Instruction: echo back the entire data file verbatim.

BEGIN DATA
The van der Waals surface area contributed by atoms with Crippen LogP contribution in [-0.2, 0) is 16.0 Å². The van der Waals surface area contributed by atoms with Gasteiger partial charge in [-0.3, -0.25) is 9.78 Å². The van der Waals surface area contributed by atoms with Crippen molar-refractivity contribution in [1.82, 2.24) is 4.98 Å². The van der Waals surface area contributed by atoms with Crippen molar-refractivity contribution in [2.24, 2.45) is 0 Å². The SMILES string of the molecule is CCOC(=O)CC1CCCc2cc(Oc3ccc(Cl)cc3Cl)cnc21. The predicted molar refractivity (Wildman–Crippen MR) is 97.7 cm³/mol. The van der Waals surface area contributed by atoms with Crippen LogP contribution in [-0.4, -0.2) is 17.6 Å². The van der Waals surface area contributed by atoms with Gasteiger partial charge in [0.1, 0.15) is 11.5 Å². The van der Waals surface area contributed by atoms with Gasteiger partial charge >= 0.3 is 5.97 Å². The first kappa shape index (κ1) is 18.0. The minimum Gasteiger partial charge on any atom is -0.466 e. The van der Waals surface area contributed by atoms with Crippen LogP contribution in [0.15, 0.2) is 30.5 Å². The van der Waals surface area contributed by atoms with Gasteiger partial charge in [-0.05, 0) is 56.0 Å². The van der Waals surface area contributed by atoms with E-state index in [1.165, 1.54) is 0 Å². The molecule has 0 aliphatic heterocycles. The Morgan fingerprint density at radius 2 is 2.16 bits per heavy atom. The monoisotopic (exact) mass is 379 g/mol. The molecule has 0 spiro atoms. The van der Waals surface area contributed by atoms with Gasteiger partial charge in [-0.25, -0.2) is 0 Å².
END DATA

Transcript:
The van der Waals surface area contributed by atoms with Crippen LogP contribution in [-0.2, 0) is 16.0 Å². The van der Waals surface area contributed by atoms with Gasteiger partial charge in [-0.3, -0.25) is 9.78 Å². The van der Waals surface area contributed by atoms with Crippen molar-refractivity contribution in [1.82, 2.24) is 4.98 Å². The van der Waals surface area contributed by atoms with Crippen molar-refractivity contribution in [2.24, 2.45) is 0 Å². The SMILES string of the molecule is CCOC(=O)CC1CCCc2cc(Oc3ccc(Cl)cc3Cl)cnc21. The predicted molar refractivity (Wildman–Crippen MR) is 97.7 cm³/mol. The van der Waals surface area contributed by atoms with Crippen LogP contribution in [-0.4, -0.2) is 17.6 Å². The van der Waals surface area contributed by atoms with Gasteiger partial charge in [0.1, 0.15) is 11.5 Å². The van der Waals surface area contributed by atoms with Gasteiger partial charge >= 0.3 is 5.97 Å². The first kappa shape index (κ1) is 18.0. The minimum Gasteiger partial charge on any atom is -0.466 e. The van der Waals surface area contributed by atoms with Crippen LogP contribution in [0.15, 0.2) is 30.5 Å². The van der Waals surface area contributed by atoms with Gasteiger partial charge in [-0.05, 0) is 56.0 Å². The van der Waals surface area contributed by atoms with E-state index in [1.165, 1.54) is 0 Å². The molecule has 0 aliphatic heterocycles. The Morgan fingerprint density at radius 2 is 2.16 bits per heavy atom. The monoisotopic (exact) mass is 379 g/mol. The molecule has 0 spiro atoms. The van der Waals surface area contributed by atoms with Gasteiger partial charge in [-0.25, -0.2) is 0 Å².